THE PATH TO SAVING LIVES
There is no single solution to stopping gun violence in the U.S. Only through a comprehensive approach can we effectively reduce and prevent all forms of gun violence. As a first step toward comprehensive change, our nation must adopt commonsense gun violence prevention measures, including:
- The Disarm Hate Act, which closes a dangerous loophole in federal law by prohibiting people convicted of violent hate crimes from accessing or acquiring guns. Under current federal law, a violent or threatening hate crime misdemeanor conviction does not prohibit someone from buying or possessing a gun. While some states have laws closing this gap, most do not. As a result, in much of the country, someone convicted of a violent hate crime can still legally pass a background check and purchase a firearm, including military-style weapons.
- The Violence Against Women Act, which was passed in 1994 and reauthorized with strong bipartisan majorities in 2000, 2005, and 2013. The current reauthorization strengthens protective orders and closes the stalker and “boyfriend” loopholes. House and Senate Republicans have objected to these proposals and are blocking the reauthorization.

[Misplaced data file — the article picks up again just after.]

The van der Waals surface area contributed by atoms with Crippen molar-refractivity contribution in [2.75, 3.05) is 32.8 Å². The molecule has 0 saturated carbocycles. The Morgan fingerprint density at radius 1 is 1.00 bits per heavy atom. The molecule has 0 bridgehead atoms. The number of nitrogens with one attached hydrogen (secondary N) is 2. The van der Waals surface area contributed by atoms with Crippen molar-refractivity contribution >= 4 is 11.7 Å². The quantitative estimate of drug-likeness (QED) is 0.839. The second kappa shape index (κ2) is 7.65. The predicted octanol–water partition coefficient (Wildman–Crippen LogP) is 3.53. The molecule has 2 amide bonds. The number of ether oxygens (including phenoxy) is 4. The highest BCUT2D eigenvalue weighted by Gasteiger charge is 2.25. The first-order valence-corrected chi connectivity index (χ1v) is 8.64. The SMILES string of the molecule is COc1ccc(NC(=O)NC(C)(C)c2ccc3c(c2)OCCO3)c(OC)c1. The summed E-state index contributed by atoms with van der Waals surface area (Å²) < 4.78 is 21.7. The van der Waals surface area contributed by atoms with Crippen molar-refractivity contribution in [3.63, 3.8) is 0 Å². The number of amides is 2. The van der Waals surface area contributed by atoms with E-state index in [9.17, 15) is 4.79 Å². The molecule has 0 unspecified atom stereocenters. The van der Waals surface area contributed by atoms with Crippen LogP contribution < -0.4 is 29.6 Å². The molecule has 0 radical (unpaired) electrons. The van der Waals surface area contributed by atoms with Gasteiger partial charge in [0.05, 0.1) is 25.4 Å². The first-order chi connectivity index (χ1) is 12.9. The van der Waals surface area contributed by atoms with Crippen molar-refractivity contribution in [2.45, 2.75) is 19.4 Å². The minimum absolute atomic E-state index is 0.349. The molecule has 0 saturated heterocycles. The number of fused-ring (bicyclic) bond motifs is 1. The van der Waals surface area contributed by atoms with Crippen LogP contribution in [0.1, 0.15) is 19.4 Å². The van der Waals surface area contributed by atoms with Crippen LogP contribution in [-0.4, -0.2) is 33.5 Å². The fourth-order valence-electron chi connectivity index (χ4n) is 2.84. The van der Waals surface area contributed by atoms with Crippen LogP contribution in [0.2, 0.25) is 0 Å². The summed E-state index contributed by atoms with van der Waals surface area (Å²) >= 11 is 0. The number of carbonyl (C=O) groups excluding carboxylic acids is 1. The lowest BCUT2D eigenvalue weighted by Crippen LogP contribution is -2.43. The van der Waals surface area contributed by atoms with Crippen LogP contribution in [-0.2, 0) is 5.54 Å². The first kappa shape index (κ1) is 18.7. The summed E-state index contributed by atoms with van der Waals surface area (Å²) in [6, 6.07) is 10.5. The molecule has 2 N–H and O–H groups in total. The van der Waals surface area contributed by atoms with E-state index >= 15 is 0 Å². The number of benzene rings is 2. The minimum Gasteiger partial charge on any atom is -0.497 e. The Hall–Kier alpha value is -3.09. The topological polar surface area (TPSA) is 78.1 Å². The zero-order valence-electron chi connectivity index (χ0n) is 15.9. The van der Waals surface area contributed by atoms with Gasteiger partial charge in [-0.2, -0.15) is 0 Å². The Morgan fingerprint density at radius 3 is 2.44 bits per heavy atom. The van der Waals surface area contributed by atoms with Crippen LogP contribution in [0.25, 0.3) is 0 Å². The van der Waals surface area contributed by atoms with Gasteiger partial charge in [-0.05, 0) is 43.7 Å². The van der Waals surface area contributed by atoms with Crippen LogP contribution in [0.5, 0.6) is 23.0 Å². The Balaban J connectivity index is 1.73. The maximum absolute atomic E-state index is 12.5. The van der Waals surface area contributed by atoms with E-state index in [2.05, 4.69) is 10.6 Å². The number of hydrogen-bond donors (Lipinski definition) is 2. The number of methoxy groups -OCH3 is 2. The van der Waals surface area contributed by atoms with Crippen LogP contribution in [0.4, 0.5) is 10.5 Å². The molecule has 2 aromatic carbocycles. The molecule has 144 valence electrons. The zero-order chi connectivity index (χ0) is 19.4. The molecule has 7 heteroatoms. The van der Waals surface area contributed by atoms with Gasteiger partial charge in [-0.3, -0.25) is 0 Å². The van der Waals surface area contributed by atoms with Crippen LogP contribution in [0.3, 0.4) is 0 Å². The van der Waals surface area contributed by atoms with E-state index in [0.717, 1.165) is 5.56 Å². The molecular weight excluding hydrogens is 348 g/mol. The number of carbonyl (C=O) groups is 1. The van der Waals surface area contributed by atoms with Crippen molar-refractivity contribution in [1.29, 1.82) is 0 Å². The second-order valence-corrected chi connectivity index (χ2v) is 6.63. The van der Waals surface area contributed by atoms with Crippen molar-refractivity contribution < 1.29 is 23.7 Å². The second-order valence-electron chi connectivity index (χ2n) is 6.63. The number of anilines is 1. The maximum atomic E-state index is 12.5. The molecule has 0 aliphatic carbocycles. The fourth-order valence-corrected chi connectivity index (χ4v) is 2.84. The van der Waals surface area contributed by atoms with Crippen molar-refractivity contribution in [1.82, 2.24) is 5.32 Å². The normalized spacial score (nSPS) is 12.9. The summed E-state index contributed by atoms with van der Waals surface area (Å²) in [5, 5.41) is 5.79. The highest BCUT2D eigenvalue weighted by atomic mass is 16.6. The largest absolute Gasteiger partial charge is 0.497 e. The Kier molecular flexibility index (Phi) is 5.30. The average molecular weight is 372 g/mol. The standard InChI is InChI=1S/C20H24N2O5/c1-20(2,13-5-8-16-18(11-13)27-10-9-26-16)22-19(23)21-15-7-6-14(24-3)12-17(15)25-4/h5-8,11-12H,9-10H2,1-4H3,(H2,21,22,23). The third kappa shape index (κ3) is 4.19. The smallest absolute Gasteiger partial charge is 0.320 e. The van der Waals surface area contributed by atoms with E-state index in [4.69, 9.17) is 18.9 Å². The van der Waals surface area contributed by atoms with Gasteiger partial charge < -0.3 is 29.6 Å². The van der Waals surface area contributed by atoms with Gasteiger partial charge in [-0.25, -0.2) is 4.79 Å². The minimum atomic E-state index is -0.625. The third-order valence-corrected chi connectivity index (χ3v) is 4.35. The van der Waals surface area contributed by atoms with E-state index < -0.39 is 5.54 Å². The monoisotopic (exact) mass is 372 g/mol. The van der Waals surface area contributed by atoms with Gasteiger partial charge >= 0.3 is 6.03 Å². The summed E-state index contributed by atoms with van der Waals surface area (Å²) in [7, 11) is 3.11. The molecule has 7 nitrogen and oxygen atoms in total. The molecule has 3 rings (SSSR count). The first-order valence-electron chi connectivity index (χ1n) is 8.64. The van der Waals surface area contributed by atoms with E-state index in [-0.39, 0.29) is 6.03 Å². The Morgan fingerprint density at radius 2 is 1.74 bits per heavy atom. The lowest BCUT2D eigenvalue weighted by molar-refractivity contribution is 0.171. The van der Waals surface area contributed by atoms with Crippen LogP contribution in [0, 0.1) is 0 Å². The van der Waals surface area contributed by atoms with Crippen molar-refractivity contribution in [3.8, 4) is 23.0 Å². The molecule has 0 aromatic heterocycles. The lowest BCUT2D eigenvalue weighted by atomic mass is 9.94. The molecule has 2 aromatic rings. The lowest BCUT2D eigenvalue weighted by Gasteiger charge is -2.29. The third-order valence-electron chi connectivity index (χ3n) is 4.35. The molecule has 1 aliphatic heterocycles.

State and federal officials have failed the LGBTQ community when it comes to ensuring equal treatment in government data collection efforts. While some federal and state demographic data collection efforts include metrics on sexual orientation and gender identity, most fail to obtain this data. Sexual orientation and gender identity questions are also omitted from the country’s largest demographic data collection endeavors, such as the decennial U.S. Census. Municipalities, states, and the federal government can and should promulgate policies that require their respective data collection undertakings to be fully inclusive of the LGBTQ community.
Honoring the memories of the lives cut short at Pulse four years ago—and the many other members of the LGBTQ community whose lives have been taken or forever changed by hate and violence—means taking action to strengthen our nation’s gun laws. There’s no time to waste.